In the land of the night, the Ship of the Sun is driven across the sky by the Grateful Dead
"If you tell the Truth, you don't have to remember anything"
"You realize, of course, that everything I say is horseshit." -Kurt Vonnegut
Saturday, April 20, 2013
Boston has always been a great town for musicians to entertain their audience, because the four major colleges in the town, young audiences make for an energetic crowd. There have been some very special shows in Grateful Dead history in Boston. The first time Bobby decided to open with "Sugar Mags" and close the set with the "Sunshine Daydream" coda was in Boston in 1974, this was memorialized in Dick's Picks 12. Dick's Picks 14 is Boston 73, Dick's Picks 17 is Boston 91 and most recently the final Road Trips is from the Boston Music Hall in 1976 and is also the second tape I ever owned. The only New Years show that the Grateful Dead ever played outside of California was played in Boston in 1969.
All that being said, I have never lived or wanted to live in Boston. I'm a New Yorker and a big Yankee fan. I love the spirit of competition. I love the rivalry and the excitement it brings, without it there is really no point to playing the game. Its what makes sports so compelling. Unlike some, outside of baseball, I can like Boston sports team (I'm currently wearing a number 4 Bobby Orr Bruins jersey) and have enjoyed plenty of "Wicked" concerts in Boston. Even though I was mugged one time outside of the Boston Garden looking for tickets for that evening concert.
Bob Weir has always been the athlete of the band, whereas Jerry and Phil have been the most anti-athletic members of the band. Ironic that it was Jerry that saw the story of the Lithuanian basketball team and decided to sponsor them. Bobby last year talked about a flag football league that he was in, not bad for a senior, and would customarily go on runs around the cities when on tour. In fact, the line from "Saint of Circumstance" that goes "I sure don't know what I'm going for, but I'm gonna go for it for sure" came to Bobby when he got stuck in a sudden rain shower while out for a jog.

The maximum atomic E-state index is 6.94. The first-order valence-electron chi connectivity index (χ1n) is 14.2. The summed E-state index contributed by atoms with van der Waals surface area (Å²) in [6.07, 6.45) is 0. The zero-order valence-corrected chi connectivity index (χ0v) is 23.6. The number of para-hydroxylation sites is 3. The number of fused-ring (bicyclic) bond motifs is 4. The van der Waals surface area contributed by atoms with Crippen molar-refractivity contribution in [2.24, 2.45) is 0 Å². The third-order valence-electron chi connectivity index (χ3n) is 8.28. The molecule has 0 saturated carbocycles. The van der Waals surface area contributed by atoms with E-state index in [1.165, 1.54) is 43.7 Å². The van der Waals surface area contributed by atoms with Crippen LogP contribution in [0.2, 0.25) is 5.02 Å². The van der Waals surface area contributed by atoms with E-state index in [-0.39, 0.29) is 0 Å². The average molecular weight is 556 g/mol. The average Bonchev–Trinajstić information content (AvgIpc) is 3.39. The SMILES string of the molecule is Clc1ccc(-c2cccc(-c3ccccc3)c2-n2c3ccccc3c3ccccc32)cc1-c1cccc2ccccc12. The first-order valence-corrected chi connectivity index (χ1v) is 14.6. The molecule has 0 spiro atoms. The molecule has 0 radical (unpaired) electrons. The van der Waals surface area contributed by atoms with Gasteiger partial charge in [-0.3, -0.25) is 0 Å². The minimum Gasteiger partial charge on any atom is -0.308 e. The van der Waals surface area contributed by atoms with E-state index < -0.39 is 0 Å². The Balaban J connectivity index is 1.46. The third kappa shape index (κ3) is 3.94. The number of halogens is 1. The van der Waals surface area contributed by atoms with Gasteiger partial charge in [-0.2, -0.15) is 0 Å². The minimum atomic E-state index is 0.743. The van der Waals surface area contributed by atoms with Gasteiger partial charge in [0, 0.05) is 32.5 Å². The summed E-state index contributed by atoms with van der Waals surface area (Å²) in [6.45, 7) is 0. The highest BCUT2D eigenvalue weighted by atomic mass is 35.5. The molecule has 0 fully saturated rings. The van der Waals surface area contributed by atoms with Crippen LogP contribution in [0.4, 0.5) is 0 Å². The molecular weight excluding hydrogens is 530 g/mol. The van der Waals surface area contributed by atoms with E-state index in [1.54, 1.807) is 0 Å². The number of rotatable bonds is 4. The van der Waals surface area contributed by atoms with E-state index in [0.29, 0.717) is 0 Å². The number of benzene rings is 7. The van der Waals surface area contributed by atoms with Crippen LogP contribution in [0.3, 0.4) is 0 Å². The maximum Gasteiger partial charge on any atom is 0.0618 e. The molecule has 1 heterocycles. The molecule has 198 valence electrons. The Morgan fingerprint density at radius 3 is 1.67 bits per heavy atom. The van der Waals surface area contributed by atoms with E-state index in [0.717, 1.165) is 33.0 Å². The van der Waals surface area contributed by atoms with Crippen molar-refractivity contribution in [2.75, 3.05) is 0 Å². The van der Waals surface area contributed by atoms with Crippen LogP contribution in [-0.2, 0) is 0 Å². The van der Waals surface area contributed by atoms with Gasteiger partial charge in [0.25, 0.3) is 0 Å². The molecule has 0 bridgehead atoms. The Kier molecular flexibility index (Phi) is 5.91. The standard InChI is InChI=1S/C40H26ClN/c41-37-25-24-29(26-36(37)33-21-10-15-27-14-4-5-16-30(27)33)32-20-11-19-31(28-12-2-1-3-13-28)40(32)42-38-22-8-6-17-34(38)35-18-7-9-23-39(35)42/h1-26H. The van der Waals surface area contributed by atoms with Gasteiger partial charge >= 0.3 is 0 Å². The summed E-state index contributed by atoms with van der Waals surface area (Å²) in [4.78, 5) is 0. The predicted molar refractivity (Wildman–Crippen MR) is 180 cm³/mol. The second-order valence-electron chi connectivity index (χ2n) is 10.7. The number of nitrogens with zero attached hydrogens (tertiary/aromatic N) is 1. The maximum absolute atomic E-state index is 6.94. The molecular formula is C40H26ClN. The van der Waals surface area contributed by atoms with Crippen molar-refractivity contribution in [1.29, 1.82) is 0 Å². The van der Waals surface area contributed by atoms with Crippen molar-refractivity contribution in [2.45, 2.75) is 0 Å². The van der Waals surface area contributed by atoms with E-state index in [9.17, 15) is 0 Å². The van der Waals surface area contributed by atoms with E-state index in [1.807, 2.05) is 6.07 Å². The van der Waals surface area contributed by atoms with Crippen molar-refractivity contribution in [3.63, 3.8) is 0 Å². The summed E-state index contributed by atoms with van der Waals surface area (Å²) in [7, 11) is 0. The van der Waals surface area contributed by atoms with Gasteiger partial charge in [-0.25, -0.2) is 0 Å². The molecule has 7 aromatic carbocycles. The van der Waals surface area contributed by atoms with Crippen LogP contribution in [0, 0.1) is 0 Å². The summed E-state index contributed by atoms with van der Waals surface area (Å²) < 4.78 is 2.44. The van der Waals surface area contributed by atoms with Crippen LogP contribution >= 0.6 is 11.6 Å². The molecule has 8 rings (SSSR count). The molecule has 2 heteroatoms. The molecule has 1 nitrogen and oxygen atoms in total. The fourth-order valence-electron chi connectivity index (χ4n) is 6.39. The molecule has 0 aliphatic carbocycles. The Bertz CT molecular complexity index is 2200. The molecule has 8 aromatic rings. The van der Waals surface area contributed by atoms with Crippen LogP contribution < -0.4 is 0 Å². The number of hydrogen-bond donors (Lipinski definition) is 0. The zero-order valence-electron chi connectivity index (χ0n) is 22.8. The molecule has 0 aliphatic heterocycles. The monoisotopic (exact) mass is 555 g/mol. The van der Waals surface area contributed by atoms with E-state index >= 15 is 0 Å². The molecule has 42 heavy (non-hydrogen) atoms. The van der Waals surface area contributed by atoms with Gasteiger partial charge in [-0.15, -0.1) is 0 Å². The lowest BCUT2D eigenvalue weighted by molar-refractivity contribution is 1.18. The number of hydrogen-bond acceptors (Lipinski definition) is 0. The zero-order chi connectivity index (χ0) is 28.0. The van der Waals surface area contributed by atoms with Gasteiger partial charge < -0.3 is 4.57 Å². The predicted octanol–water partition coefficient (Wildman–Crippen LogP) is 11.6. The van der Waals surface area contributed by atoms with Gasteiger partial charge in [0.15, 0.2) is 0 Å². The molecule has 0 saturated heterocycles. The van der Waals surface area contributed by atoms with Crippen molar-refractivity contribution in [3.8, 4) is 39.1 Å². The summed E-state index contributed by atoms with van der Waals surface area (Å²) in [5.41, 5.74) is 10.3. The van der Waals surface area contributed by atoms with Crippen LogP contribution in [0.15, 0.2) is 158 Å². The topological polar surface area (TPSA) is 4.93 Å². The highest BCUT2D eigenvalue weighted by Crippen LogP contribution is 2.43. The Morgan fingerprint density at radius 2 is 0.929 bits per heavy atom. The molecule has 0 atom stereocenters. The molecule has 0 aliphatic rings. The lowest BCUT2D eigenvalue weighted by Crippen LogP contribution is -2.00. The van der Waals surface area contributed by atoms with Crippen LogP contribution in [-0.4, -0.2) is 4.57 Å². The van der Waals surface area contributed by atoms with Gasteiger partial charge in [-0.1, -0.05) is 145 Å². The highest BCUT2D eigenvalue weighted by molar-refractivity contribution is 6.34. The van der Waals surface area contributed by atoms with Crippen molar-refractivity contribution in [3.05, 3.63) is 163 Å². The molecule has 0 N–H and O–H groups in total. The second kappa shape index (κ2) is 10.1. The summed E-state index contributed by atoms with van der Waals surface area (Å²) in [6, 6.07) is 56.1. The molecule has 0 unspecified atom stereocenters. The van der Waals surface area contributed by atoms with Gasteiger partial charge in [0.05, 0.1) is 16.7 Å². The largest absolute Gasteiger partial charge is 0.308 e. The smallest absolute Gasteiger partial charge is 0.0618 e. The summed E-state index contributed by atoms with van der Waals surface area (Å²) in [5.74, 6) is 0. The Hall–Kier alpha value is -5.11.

I mentioned four Grateful Dead releases but the most traded GD show might be 5/7/77 show, which you can download HERE, HERE, and HERE. Sprung from the infamous Spring 77 tour the good times are event from the hysterical laughter after some feedback in the "Bertha." Stupendous versions of "Peggy-o," "Half Step," and "Music" in the first set. And the second set is filled with song choices which would set up their most famous show on the very next night, Cornell 77. A seductive "Terrapin" stutters into "Samson" to open the second set. The first ever "Estimated/Eyes" combo bleeds into "Drums" before getting circled back by "The Wheel." This "Wharf Rat" much like 5/3/77 and 5/22/77 has one of those magnificent Garcia intros where the band steps asides as he runs his fingers up and done the fret board like Da Vinci's brush across the Mona Lisa. These and the Boston Music Hall's 12/2/73 are my favorite versions of "Wharf Rat." Then the band wraps up the night with "Around and Around." Just another brilliant night in Boston. These "Ships of Fools" have always played up to the Boston crowd because Boston has always been Grateful Dead strong.
If you are on Twitter, the @GDTLP has dedicated this next week to Boston shows. So follow along for 1 PM work day shows. Also @TigerRose420 posted all these wonderful images of the Boston bound Grateful Dead, after the events on Monday. Thanks for remind me of the spirit of the town.